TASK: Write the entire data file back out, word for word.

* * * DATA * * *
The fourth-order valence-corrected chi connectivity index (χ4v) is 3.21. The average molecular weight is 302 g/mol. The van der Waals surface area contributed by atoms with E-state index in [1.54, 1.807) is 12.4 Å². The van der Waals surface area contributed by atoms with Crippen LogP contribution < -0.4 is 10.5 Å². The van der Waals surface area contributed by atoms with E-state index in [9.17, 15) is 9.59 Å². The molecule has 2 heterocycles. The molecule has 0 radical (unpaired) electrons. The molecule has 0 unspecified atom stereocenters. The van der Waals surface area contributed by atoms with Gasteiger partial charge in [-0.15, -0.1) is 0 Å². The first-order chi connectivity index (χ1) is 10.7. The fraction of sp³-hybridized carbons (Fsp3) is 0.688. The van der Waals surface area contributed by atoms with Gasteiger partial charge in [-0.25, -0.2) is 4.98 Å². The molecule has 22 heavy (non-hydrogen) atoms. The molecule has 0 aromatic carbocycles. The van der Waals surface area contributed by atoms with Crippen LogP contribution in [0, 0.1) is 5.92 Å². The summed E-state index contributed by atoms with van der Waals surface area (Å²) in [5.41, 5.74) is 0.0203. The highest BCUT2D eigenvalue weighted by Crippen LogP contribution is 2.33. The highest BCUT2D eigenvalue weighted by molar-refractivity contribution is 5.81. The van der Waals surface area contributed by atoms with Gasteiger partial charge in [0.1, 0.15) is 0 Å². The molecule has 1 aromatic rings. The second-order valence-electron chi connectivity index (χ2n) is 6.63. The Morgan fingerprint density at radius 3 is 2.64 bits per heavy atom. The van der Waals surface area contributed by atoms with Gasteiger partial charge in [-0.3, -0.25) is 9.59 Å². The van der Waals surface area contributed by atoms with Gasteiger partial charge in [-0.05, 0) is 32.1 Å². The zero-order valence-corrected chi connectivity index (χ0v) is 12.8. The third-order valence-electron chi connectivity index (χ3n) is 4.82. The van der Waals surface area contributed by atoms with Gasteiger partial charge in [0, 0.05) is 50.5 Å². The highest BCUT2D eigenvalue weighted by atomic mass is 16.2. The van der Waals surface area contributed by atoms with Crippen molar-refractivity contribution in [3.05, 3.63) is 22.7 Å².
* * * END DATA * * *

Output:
The fourth-order valence-corrected chi connectivity index (χ4v) is 3.21. The average molecular weight is 302 g/mol. The van der Waals surface area contributed by atoms with E-state index in [1.54, 1.807) is 12.4 Å². The van der Waals surface area contributed by atoms with Crippen LogP contribution < -0.4 is 10.5 Å². The van der Waals surface area contributed by atoms with E-state index in [9.17, 15) is 9.59 Å². The molecule has 2 heterocycles. The molecule has 0 radical (unpaired) electrons. The molecule has 0 unspecified atom stereocenters. The van der Waals surface area contributed by atoms with Gasteiger partial charge in [-0.15, -0.1) is 0 Å². The first-order chi connectivity index (χ1) is 10.7. The fraction of sp³-hybridized carbons (Fsp3) is 0.688. The van der Waals surface area contributed by atoms with Gasteiger partial charge in [-0.25, -0.2) is 4.98 Å². The molecule has 22 heavy (non-hydrogen) atoms. The molecule has 0 aromatic carbocycles. The van der Waals surface area contributed by atoms with Crippen LogP contribution in [0, 0.1) is 5.92 Å². The summed E-state index contributed by atoms with van der Waals surface area (Å²) in [5.41, 5.74) is 0.0203. The highest BCUT2D eigenvalue weighted by Crippen LogP contribution is 2.33. The highest BCUT2D eigenvalue weighted by molar-refractivity contribution is 5.81. The van der Waals surface area contributed by atoms with Gasteiger partial charge in [0.1, 0.15) is 0 Å². The molecule has 1 aromatic rings. The second-order valence-electron chi connectivity index (χ2n) is 6.63. The Morgan fingerprint density at radius 3 is 2.64 bits per heavy atom. The van der Waals surface area contributed by atoms with Gasteiger partial charge in [-0.3, -0.25) is 9.59 Å². The van der Waals surface area contributed by atoms with Gasteiger partial charge in [-0.05, 0) is 32.1 Å². The zero-order valence-corrected chi connectivity index (χ0v) is 12.8. The third-order valence-electron chi connectivity index (χ3n) is 4.82. The van der Waals surface area contributed by atoms with Gasteiger partial charge in [0, 0.05) is 50.5 Å². The highest BCUT2D eigenvalue weighted by atomic mass is 16.2. The van der Waals surface area contributed by atoms with Crippen molar-refractivity contribution in [3.05, 3.63) is 22.7 Å².